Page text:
“I don’t know,” Edelgard said, tears filling her eyes.

Byleth’s feet froze to the floor even as her knees threatened to give out.  She failed to speak, but let Edelgard squeeze her hand tight as she closed her eyes and began to cry.  The sound of voices behind her drew her attention back over her shoulder.

“It runs in the family on her mother’s side, Jeralt,” Ionius said, staring at the floor with a hand on his brow.  “It took her mother—her grandfather.  This is—it’s spreading quickly and she’s doing so poorly with chemo—I can’t lose my girl like this.”

“You’ve still got time,” Jeralt said, and he held tight to Ionius’ shoulder.  “You’ve got options, right?  Hresvelg has a big hand in med research, doesn’t it?”

“We do,” Ionius said quietly.

Byleth turned back when Edelgard tugged on her hand.  Leaning in close, close enough that she all but hung on the bed, she asked, “What’s wrong?”

“Can you sing something?” Edelgard asked.  “Please?”

Byleth nodded and pulled herself up onto the bed so she could sit up straight.  She sang for Edelgard, a sweet and soft lullaby, and held her hand all the while.  She and Jeralt stayed for most of the day, Byleth telling Edelgard about the school week while Ionius paced the room, making phone call after phone call.

They settled into a new routine.  Every Monday, Wednesday, and Friday, Jeralt would pick Byleth up from school with her guitar, a present from two years prior, and they would go to the hospital to sit with Edelgard and Ionius after Edelgard’s treatment courses.  The gentler songs Byleth had written over the years helped with Edelgard’s pain, with Ionius’ exhaustion, and any tiny smile Edelgard managed was worth all the time Byleth lost to do homework.

Sunday arrived and Edelgard missed mass for the first time in years.  Byleth wasn’t sure what to pray for, sitting between Jeralt and Ionius and staring at the pew in front of them.  Asking for a cure outright was something she’d tried with her mother; she would not chance it again.  She deliberated the entire service between asking for Edelgard to hurt less and for her to be able to eat food again before giving up, hedging her bets, and praying as hard as she could for both.

Despite them sitting in the last row of pews as always, the priest, an archbishop because their church was so large and old, managed to catch them before they left.  She was older than Jeralt and Ionius and shorter than Byleth, but looked at all of them as though they were lost toddlers.

“You’re missing one,” she said.  “Where is your smallest?  Where is Edelgard?”

“In the hospital,” Ionius said.

The archbishop raised a brow.  “And you did not ask us to pray for her?”

“I,” Ionius said, but he fumbled for a few moments.  “It—it didn’t come to mind.”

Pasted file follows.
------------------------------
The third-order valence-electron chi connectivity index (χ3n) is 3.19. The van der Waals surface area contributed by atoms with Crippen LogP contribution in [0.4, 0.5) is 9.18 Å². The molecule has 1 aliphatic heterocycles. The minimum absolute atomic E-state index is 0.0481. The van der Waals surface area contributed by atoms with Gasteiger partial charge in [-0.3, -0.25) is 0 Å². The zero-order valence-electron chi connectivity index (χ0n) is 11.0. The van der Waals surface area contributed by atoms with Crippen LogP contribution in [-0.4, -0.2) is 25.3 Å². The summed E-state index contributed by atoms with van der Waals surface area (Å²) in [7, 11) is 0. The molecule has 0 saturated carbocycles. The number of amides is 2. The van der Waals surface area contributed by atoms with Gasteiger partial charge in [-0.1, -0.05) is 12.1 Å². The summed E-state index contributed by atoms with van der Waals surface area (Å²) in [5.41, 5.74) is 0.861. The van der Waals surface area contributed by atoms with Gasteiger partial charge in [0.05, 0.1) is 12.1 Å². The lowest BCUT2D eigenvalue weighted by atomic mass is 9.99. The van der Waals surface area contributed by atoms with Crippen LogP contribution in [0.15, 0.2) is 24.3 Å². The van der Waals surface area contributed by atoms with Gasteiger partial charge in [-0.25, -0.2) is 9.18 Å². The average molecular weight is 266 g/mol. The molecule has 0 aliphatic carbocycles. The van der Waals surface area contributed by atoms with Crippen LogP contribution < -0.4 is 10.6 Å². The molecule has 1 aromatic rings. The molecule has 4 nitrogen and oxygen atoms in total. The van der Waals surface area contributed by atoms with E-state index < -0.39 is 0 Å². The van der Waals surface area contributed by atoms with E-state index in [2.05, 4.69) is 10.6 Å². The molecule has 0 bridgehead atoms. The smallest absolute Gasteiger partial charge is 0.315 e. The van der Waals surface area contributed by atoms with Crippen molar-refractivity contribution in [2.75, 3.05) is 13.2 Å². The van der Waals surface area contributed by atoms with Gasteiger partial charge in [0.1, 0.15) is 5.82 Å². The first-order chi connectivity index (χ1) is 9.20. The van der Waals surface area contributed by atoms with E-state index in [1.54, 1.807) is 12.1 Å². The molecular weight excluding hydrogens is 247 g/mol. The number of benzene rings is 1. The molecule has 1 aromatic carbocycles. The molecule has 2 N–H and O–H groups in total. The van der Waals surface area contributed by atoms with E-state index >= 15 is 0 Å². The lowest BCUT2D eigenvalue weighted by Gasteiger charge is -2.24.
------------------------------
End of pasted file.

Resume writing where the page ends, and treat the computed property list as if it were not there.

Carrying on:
“Grief and fear do terrible things to your mind,” she said.  “Are you comfortable with me saying something to our house members?  Edelgard is a sweet child and deserves none of the suffering she’s enduring.”

“Yes,” Ionius said, voice breaking.  “Any prayers for her are welcome, Sothis.”

She smiled and took his hands gently.  “Take heart that the goddess does not wish her harm and that she has given her the best chance by being your daughter.”

“Thank you,” he whispered.

Byleth went still when the archbishop looked at her then, shoulders rising.

“Even if you fidget like during service,” the archbishop chuckled, “stay at her side, little one.  True friendship and love is strongest when facing adversity.”

Byleth blushed, tongue tied in fifty knots, and nodded.

Another week came for them.  Edelgard lost more weight, struggled with pain.  Ionius made even more phone calls.  Byleth kept singing for her, praying each night to take back what she’d already asked for in the hope that the goddess would listen this time around.  On Thursday night, she broke down in tears in front of Jeralt over her prayers and asked if it was her fault.

“No,” Jeralt said, hugging her tight.  “It’s not your fault Edelgard’s sick or that it’s hard right now.  Don’t ever think it, By.  Medicine doesn’t work like snapping your fingers—sometimes it gets worse before it gets better.  But Ionius is putting everything he has into getting Edel her care.  And he loves her just as much as I love you, so you’ve gotta have faith, kiddo.  Okay?”

“Okay,” she whispered into his shoulder.

They went to the hospital after school the next day, Byleth already practicing chords in her head.  Ionius was there to greet them at the front desk, a measure of hope on his thinned out face.  He took them to Edelgard’s room, and Byleth nearly dropped her guitar because Edelgard was sitting upright for the first time in over a week.

“The Hresvelg Group has been working on a new treatment for this kind of leukemia,” Ionius said as Byleth hurried to climb onto the bed.  “It’s less taxing than chemotherapy, though there are potential issues with physical side effects.”

“Hey, as long as she can get up, run around a little, I think you can live with that,” Jeralt said, clapping him on one shoulder.

“I think we can,” Ionius said, laughing faintly.

Byleth played and sang with a brighter smile on her face than anything she’d managed for days.  Edelgard smiled back at her, finally without looking as though the pain was just an inch from making her cry, and Byleth was sure the goddess was listening at last.

One week passed, and then another.  Sure as the sunrise every morning, Edelgard got better.  When she was released from the hospital nearly a month later, safely in remission, Jeralt let Byleth skip school so she could be there and help Ionius get her home and settled.  Edelgard clung to Byleth on the drive, crying against her shoulder and saying “thank you” again and again.